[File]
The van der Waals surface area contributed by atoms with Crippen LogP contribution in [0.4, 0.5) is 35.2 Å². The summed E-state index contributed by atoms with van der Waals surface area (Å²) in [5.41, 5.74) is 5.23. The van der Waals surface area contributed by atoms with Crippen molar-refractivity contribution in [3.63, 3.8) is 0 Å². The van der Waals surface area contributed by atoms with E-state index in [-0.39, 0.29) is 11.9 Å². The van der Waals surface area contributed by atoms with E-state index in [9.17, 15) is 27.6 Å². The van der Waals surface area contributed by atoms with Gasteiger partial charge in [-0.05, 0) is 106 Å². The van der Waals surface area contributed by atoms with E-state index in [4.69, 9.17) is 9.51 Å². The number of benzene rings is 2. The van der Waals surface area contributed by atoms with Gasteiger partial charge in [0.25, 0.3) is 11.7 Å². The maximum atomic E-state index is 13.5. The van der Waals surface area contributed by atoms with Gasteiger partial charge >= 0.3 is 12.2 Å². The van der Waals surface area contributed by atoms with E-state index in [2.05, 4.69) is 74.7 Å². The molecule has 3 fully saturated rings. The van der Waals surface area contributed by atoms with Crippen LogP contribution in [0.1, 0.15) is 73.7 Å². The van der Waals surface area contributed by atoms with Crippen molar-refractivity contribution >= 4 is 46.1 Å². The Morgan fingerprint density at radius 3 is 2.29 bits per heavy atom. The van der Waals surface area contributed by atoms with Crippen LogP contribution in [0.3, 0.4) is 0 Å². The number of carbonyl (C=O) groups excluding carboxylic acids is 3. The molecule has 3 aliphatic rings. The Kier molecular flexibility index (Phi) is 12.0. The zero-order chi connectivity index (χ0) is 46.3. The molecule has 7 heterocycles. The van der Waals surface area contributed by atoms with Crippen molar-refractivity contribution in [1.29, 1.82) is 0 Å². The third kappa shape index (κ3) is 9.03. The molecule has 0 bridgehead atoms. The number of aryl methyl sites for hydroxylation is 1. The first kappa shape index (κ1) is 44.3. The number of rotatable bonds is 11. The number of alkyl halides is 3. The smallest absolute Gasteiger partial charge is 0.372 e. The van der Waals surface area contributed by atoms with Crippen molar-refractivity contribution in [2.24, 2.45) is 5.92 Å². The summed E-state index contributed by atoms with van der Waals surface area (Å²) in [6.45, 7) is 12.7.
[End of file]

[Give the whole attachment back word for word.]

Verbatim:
The van der Waals surface area contributed by atoms with Crippen LogP contribution in [0.4, 0.5) is 35.2 Å². The summed E-state index contributed by atoms with van der Waals surface area (Å²) in [5.41, 5.74) is 5.23. The van der Waals surface area contributed by atoms with Crippen molar-refractivity contribution in [3.63, 3.8) is 0 Å². The van der Waals surface area contributed by atoms with E-state index in [-0.39, 0.29) is 11.9 Å². The van der Waals surface area contributed by atoms with E-state index in [9.17, 15) is 27.6 Å². The van der Waals surface area contributed by atoms with Gasteiger partial charge in [-0.05, 0) is 106 Å². The van der Waals surface area contributed by atoms with E-state index in [4.69, 9.17) is 9.51 Å². The number of benzene rings is 2. The van der Waals surface area contributed by atoms with Gasteiger partial charge in [0.25, 0.3) is 11.7 Å². The maximum atomic E-state index is 13.5. The van der Waals surface area contributed by atoms with Gasteiger partial charge >= 0.3 is 12.2 Å². The van der Waals surface area contributed by atoms with E-state index in [2.05, 4.69) is 74.7 Å². The molecule has 3 fully saturated rings. The van der Waals surface area contributed by atoms with Crippen LogP contribution in [0.1, 0.15) is 73.7 Å². The van der Waals surface area contributed by atoms with Crippen molar-refractivity contribution >= 4 is 46.1 Å². The Morgan fingerprint density at radius 3 is 2.29 bits per heavy atom. The van der Waals surface area contributed by atoms with Crippen LogP contribution in [0.3, 0.4) is 0 Å². The number of carbonyl (C=O) groups excluding carboxylic acids is 3. The molecule has 3 aliphatic rings. The Kier molecular flexibility index (Phi) is 12.0. The zero-order chi connectivity index (χ0) is 46.3. The molecule has 7 heterocycles. The van der Waals surface area contributed by atoms with Crippen molar-refractivity contribution in [1.29, 1.82) is 0 Å². The third kappa shape index (κ3) is 9.03. The molecule has 0 bridgehead atoms. The number of aryl methyl sites for hydroxylation is 1. The first kappa shape index (κ1) is 44.3. The number of rotatable bonds is 11. The number of alkyl halides is 3. The smallest absolute Gasteiger partial charge is 0.372 e. The van der Waals surface area contributed by atoms with Crippen molar-refractivity contribution in [2.24, 2.45) is 5.92 Å². The summed E-state index contributed by atoms with van der Waals surface area (Å²) in [6.45, 7) is 12.7.